Living together and marriage: what are the legal differences?
Your legal rights as a partner depend on whether you are married, in a civil partnership or living together (cohabiting). In general, you have fewer rights if you and your partner are living together than if you're married. It’s important to know the differences and understand how they might impact you.
Main legal differences between marriage and living together
Many couples decide that they do not want to get married for many different reasons. But if you decide to live together, it is important to understand how this might impact you if your relationship breaks down or ends through death. The following table outlines some of the main differences.
|Married couples||Couples living together|
Property and the family home
|The family home of a married couple is protected in legislation. One
spouse or civil partner cannot sell, mortgage, lease or transfer the
family/shared home without the consent of the other spouse or civil
If your spouse or civil partner dies, you do not have to pay Capital Acquisitions Tax on any inheritance you receive from them.
|If you are living with your partner in their house, they do
not need your written consent before they can sell or lease the house.
Even if you are joint tenants (you both co-own the property in equal shares), if you are not married and your partner dies, you (the surviving joint tenant of the property) may be liable for Capital Acquisition Tax as a result of becoming full owner of the property through survivorship.
Children and guardianship
|Married parents are automatically joint guardians of their children and have equal rights in relation to their children. Neither separation nor divorce changes this.||All mothers, whether they are married or not married, have automatic guardianship to their children. A father who is not married to the mother of his child does not have automatic guardianship rights.|
|Children and financial responsibility||
Both parents are responsible for financially supporting their children.
|If you are married or in a civil partnership, your surviving partner
has the right to a share of your estate (your possessions) when you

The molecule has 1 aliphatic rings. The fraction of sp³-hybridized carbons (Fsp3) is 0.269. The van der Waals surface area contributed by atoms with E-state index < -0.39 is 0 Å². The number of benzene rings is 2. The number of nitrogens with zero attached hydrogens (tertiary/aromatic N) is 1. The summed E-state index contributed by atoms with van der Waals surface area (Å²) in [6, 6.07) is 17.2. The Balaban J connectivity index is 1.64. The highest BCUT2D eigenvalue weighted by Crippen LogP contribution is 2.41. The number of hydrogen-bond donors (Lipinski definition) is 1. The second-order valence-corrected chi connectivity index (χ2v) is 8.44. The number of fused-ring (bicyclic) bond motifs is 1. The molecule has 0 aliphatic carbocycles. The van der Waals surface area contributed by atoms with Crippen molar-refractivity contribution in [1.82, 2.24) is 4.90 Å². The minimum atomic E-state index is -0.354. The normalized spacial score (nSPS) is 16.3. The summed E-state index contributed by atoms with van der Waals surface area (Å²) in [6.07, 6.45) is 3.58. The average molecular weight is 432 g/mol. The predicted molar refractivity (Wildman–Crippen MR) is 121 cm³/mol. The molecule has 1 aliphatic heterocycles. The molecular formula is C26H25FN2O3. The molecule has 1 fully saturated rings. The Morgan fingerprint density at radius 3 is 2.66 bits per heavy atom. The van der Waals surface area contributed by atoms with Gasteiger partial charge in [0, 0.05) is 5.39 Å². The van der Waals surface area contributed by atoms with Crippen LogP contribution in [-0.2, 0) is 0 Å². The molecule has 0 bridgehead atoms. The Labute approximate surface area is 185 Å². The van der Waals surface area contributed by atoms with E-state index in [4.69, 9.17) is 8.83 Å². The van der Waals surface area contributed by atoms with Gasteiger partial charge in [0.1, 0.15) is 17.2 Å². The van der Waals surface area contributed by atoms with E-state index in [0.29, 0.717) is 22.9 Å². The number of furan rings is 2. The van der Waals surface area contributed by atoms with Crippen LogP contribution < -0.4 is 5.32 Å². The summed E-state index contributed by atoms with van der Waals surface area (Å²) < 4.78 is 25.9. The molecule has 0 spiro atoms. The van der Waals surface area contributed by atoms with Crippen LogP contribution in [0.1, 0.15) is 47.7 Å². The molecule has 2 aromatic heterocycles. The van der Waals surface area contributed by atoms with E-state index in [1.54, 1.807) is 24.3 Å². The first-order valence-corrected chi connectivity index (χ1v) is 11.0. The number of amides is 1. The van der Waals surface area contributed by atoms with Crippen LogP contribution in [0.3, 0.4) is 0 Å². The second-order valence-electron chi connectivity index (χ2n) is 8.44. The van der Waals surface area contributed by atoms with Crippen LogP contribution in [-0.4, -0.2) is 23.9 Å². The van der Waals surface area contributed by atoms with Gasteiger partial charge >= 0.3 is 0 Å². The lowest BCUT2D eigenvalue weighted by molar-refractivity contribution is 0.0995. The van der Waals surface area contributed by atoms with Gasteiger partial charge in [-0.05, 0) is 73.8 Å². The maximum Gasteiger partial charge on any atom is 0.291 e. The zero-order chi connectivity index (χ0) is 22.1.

die, no matter what you have said in your will.
Spouses and civil partners are not liable for Capital Acquisitions Tax (CAT) on inheritances from each other.
|If you have been living together with your partner and you die
without a will, your partner has no automatic right to any share of
your estate no matter how long you have been together.
Even if your partner has provided for you in their will, you will be treated as strangers for Capital Acquisitions Tax purposes in terms of your inheritance. Cohabiting partners pay tax at 33% on gifts/inheritance over €16,250.
|Inheritance and children||
Children (no age restrictions) have the same inheritance rights from their parents' whether their parents are married or not.
|Pensions for surviving spouses or partners||If your spouse or civil partner dies, you may qualify for a Widow's, Widower's or Surviving Civil Partner's (Contributory) Pension.||You cannot qualify for a Widow's, Widower's or Surviving Civil Partner's Pension no matter how long you have been together.|
Preparing for the future with a cohabitation agreement
If you live with your partner and you do not intend to marry, you can protect your financial interests by entering into a ‘cohabitation agreement’ (also called a cohabitant’s agreement). This is a voluntary, signed agreement, which allows you to specify the day-to-day joint financial arrangements of your relationship.
You can also specify how you plan to separate your assets, such as shared property, should the relationship come to an end. You both need to get independent legal advice for the agreement to be valid. The advantage of a cohabitation agreement is that you prepare for future events while your relationship is still amicable. This should mean the plans you make are fair and reasonable to both of you.
Redress scheme for cohabiting couples
If you have been living with your partner and your relationship ends, you may be able to avail of the Redress scheme for cohabiting couples. The aim of the redress scheme is to protect a financially dependent member of the couple if the long-term cohabiting relationship ends (either through death or separation).
Under the redress scheme, cohabiting couples can get similar orders from the court as are available to married couples when they separate or divorce if the court is satisfied that one of you was financially dependent on the other.
To apply for court orders under the redress scheme, you must be a qualified cohabitant. This means you must have been:
- Living together in an intimate and committed relationship for at least 5 years, or
- Living together in an intimate and committed relationship for 2 years if you have had a child with your partner
The rules of the scheme are set out in the Civil Partnership and Certain Rights and Obligations of Cohabitants Act 2010.
In certain circumstances, if your partner dies when you are still in a relationship together, you can apply to the court for a portion of their estate, but it is not necessary to prove that you were financially dependent on them. You must apply within 6 months after the probate or administration is first granted. A gift or inheritance taken on foot of a court order under Part 15 of the Civil Partnerships and Certain Rights and Obligations of Cohabitants Act 2010, is exempt from Capital Acquisitions Tax (CAT) including a benefit from the net estate of your deceased partner.
Many couples decide that they do not want to get married. However, if you decide to live together, it is important to understand how this might impact you if your relationship breaks down or ends through death. Talk to a solicitor about how you can protect yourself and each other, and plan for the future.